He was very open about his desire to learn English despite being somewhere around sixty years old. He asked me earnestly if I thought he could learn English despite his grey whiskers. I told him if he had the proper ambition and dedication I knew he would. He followed this by saying how difficult for him it is to know four languages but be so inadequate communicating in America. I told him I felt ashamed that America schools and America society does not encourage more of us to learn languages other than our own. I told him it is as much my fault not being able to speak Arabic as it is his not being able to speak English. His reply was simple, none of that matters if you simply help us all learn English. I said as humbly as I could we would do our best.
Having the older Muslim man present really changed the experience for me because with the toddlers providing comic relief it is often easy to forget the seriousness of the situation. He lent a certain gravitas to the proceedings that I really appreciated. Here was a contemplative and opinionated man largely trapped inside his own mind because of the obstacles of language. I hope he reaches his goals. His success would be a great help to all the Eritreans I know.
Last week was when Evan and I got handshakes for the first time, and I was so excited about that. I didn’t have any expectations for this week’s visit though. I thought the handshake was more a ‘thanks for the baby clothes’ kind of thing.
We worked with the mother on a lot of new material this week; bathroom and kitchen items, some outdoor things, and a few random added words from other sections we’d been working on. We reviewed numbers and colors, both of which she is getting really good at.
I could tell the mother was getting exhausted though. She had her newborn, who I’ve only heard cry once and it was short lived, plus the 3 other children were using the room as a playground. I think she might have been a little stressed and frazzled. It kind of hit me how much she must have going on for her right now. We think the father is at work when we visit, but it’s hard to know. She has a nanny lady who is always there, but she’s essentially on her own it seems. Breastfeeding two children, trying to learn English and more. I’m sure it’s hard on her, and I hope we’re not over exerting her.
Even though she seems tired most visits, she seems amused by us. Evan and I bicker a bit, and that gets her to laugh a bit, though I don’t suppose she knows what we’re saying. I like it when she laughs, whether at us or with us, I’m not picky.
We received handshakes on the way out again, which I’m hoping might mean that she finally believes that we aren’t going anywhere. That we want to spend with them and help them as we can and learn with them. We’ll see what happens.
Gracie and I saw our family last Wednesday. The girls seemed a little tired and not totally up for homework. We worked with them for about an hour and then we decided to stop, as it was just kind of tired day. However, both girl’s reading seems to be getting better. I am not sure how much they understand, but they are able to read out loud a lot better then before. The younger girl loves drawing, and every time she gets to do an assignment that involves drawing she gets really excited. Sometimes after we are done with homework she will just start drawing or coloring. Last week we discovered that the boy (who does not interact to much with us) seems to understand more English then we had thought before. Sometimes we would be trying to explain things to the girls and he would say something really fast and they would then understand. We tried to get him to talk more, but he seems pretty shy. I am not really sure how much he understands, but I do think he understands some. I wish he would hang out with us a little more. He was reading with me and the older girl wo weeks ago, and would kind of just whisper along with his sister.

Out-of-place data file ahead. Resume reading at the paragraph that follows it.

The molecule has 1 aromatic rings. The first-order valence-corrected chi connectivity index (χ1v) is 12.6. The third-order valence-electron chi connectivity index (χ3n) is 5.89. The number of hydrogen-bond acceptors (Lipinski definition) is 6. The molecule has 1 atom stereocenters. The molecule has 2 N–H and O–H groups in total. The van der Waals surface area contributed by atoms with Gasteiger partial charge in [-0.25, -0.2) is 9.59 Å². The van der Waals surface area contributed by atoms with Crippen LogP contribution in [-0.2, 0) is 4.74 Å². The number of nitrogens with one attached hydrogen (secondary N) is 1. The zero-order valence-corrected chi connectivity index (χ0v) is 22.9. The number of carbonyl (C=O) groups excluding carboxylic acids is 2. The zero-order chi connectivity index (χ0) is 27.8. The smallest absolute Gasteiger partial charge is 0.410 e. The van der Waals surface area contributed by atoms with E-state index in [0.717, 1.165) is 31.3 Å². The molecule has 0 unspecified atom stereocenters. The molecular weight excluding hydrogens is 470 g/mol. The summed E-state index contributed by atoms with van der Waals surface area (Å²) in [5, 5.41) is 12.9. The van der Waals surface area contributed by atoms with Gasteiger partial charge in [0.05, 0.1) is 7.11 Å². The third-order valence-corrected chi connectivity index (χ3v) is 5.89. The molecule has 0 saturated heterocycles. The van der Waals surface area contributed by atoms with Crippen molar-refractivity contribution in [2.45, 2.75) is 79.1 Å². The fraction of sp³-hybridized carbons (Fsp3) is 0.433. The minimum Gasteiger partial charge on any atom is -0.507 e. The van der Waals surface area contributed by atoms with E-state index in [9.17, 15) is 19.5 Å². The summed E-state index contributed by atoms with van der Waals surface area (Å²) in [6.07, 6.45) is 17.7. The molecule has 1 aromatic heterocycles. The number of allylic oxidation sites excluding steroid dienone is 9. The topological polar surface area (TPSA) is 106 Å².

There is this really cute baby (He is maybe one or two) who is in a family that is friends with our family and he is often in our families apartment. A few weeks ago we were playing a game where he would look under the table and I would then look under the table and he would just start laughing (kind of like peekaboo). It was funny, and then the next week when we came back he remembered it and started doing it again. It made me happy he remembered me and the game.
This post will reflect on my visit with my family’s wife from two weeks ago, and later this week I will discuss what we did this past Friday…which was a fun field trip!
Two weeks ago though, we went to visit on a Wednesday because I would be heading home on Friday, which is our usual meeting day. I tried to be as clear as possible with the wife, but she might have forgot that we were coming because when we came upstairs and she answered the door she said she had been sleeping. Then she told us that she felt sick and had a stomachache. I felt so bad, but she seemed like she at least wanted to go over her English homework, as she was still frustrated by the bad teacher she had and how she didn’t really correct the students’ homework. But like usual, she did well. We helped her write out a story in the past tense about her life. It was very interesting to see what she would write. She wrote about how her father died in the late 80′s and how she stayed with her mother and traveled to school. She wrote about when she graduated and when she met her husband. And then of course, she said that now she had moved here, to Chicago. We started to talk about math and she was amazed at how we write out division problems, as they do them differently in Africa. I also pulled out a newspaper for her and went over some of the vocabulary for her, like “headline” and “byline,” which she seemed very interested in. I hope before the end of the semester I can teach her even more journalism vocabulary in English, because she described some concepts, like writing in an inverted pyramid, that are universal rules of journalism, yet she needs to know how to use these rules in English.